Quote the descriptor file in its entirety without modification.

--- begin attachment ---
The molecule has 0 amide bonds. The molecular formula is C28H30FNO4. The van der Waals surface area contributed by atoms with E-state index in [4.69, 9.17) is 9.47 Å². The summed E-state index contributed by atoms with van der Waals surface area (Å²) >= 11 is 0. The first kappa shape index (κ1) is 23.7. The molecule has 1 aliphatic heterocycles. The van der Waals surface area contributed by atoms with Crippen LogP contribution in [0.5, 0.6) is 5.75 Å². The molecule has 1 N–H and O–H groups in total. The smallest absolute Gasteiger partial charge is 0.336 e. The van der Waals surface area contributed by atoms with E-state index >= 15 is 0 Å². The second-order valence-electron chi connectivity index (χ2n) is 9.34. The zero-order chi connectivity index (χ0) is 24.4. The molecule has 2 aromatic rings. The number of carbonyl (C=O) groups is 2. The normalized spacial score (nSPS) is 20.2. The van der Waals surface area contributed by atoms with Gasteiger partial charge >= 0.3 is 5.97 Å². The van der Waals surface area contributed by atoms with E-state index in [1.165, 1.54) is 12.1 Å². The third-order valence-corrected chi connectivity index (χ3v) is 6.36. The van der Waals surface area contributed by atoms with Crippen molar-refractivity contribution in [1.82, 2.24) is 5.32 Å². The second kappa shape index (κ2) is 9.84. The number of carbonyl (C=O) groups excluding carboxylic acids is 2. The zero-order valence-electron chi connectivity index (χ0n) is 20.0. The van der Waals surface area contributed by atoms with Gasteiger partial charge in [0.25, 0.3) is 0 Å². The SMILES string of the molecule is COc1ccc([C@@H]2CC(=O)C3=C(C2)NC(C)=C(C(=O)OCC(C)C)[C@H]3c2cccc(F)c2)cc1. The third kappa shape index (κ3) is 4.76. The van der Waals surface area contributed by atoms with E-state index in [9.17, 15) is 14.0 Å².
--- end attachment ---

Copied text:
The molecule has 0 amide bonds. The molecular formula is C28H30FNO4. The van der Waals surface area contributed by atoms with E-state index in [4.69, 9.17) is 9.47 Å². The summed E-state index contributed by atoms with van der Waals surface area (Å²) >= 11 is 0. The first kappa shape index (κ1) is 23.7. The molecule has 1 aliphatic heterocycles. The van der Waals surface area contributed by atoms with Crippen LogP contribution in [0.5, 0.6) is 5.75 Å². The molecule has 1 N–H and O–H groups in total. The smallest absolute Gasteiger partial charge is 0.336 e. The van der Waals surface area contributed by atoms with E-state index >= 15 is 0 Å². The second-order valence-electron chi connectivity index (χ2n) is 9.34. The zero-order chi connectivity index (χ0) is 24.4. The molecule has 2 aromatic rings. The number of carbonyl (C=O) groups is 2. The normalized spacial score (nSPS) is 20.2. The van der Waals surface area contributed by atoms with Gasteiger partial charge >= 0.3 is 5.97 Å². The van der Waals surface area contributed by atoms with E-state index in [1.165, 1.54) is 12.1 Å². The third-order valence-corrected chi connectivity index (χ3v) is 6.36. The van der Waals surface area contributed by atoms with Crippen molar-refractivity contribution in [1.82, 2.24) is 5.32 Å². The second kappa shape index (κ2) is 9.84. The number of carbonyl (C=O) groups excluding carboxylic acids is 2. The zero-order valence-electron chi connectivity index (χ0n) is 20.0. The van der Waals surface area contributed by atoms with Gasteiger partial charge in [0.25, 0.3) is 0 Å². The SMILES string of the molecule is COc1ccc([C@@H]2CC(=O)C3=C(C2)NC(C)=C(C(=O)OCC(C)C)[C@H]3c2cccc(F)c2)cc1. The third kappa shape index (κ3) is 4.76. The van der Waals surface area contributed by atoms with E-state index in [9.17, 15) is 14.0 Å².